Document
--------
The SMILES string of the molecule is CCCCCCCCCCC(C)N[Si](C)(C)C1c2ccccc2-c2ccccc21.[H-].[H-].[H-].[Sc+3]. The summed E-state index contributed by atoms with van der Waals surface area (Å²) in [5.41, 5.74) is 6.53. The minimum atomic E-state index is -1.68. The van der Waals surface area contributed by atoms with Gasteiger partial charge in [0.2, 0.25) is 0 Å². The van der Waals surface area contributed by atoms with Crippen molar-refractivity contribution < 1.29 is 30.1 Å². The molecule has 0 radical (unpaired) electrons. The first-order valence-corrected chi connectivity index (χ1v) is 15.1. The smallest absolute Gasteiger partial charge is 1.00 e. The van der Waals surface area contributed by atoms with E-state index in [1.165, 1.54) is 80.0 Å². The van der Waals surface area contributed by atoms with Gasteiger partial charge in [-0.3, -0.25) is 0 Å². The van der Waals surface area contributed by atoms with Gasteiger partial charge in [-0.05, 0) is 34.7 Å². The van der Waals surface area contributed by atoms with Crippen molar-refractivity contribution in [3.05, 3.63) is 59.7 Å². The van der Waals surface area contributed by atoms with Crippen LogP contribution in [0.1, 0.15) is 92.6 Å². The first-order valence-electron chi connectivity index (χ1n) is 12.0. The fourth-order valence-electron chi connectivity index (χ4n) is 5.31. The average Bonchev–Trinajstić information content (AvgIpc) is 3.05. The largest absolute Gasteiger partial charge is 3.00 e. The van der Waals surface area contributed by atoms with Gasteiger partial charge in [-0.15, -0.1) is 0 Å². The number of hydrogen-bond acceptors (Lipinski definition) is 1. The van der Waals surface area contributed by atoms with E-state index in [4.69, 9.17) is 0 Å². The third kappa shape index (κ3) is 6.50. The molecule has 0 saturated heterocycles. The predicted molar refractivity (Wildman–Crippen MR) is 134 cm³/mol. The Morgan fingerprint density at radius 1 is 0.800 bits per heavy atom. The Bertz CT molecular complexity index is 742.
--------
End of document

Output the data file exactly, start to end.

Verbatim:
The SMILES string of the molecule is CCCCCCCCCCC(C)N[Si](C)(C)C1c2ccccc2-c2ccccc21.[H-].[H-].[H-].[Sc+3]. The summed E-state index contributed by atoms with van der Waals surface area (Å²) in [5.41, 5.74) is 6.53. The minimum atomic E-state index is -1.68. The van der Waals surface area contributed by atoms with Gasteiger partial charge in [0.2, 0.25) is 0 Å². The van der Waals surface area contributed by atoms with Crippen molar-refractivity contribution < 1.29 is 30.1 Å². The molecule has 0 radical (unpaired) electrons. The first-order valence-corrected chi connectivity index (χ1v) is 15.1. The smallest absolute Gasteiger partial charge is 1.00 e. The van der Waals surface area contributed by atoms with E-state index in [1.165, 1.54) is 80.0 Å². The van der Waals surface area contributed by atoms with Gasteiger partial charge in [-0.3, -0.25) is 0 Å². The van der Waals surface area contributed by atoms with Gasteiger partial charge in [-0.05, 0) is 34.7 Å². The van der Waals surface area contributed by atoms with Crippen molar-refractivity contribution in [3.05, 3.63) is 59.7 Å². The van der Waals surface area contributed by atoms with Crippen LogP contribution in [0.1, 0.15) is 92.6 Å². The first-order valence-electron chi connectivity index (χ1n) is 12.0. The fourth-order valence-electron chi connectivity index (χ4n) is 5.31. The average Bonchev–Trinajstić information content (AvgIpc) is 3.05. The largest absolute Gasteiger partial charge is 3.00 e. The van der Waals surface area contributed by atoms with Gasteiger partial charge in [-0.15, -0.1) is 0 Å². The number of hydrogen-bond acceptors (Lipinski definition) is 1. The van der Waals surface area contributed by atoms with E-state index in [4.69, 9.17) is 0 Å². The third kappa shape index (κ3) is 6.50. The molecule has 0 saturated heterocycles. The predicted molar refractivity (Wildman–Crippen MR) is 134 cm³/mol. The Morgan fingerprint density at radius 1 is 0.800 bits per heavy atom. The Bertz CT molecular complexity index is 742.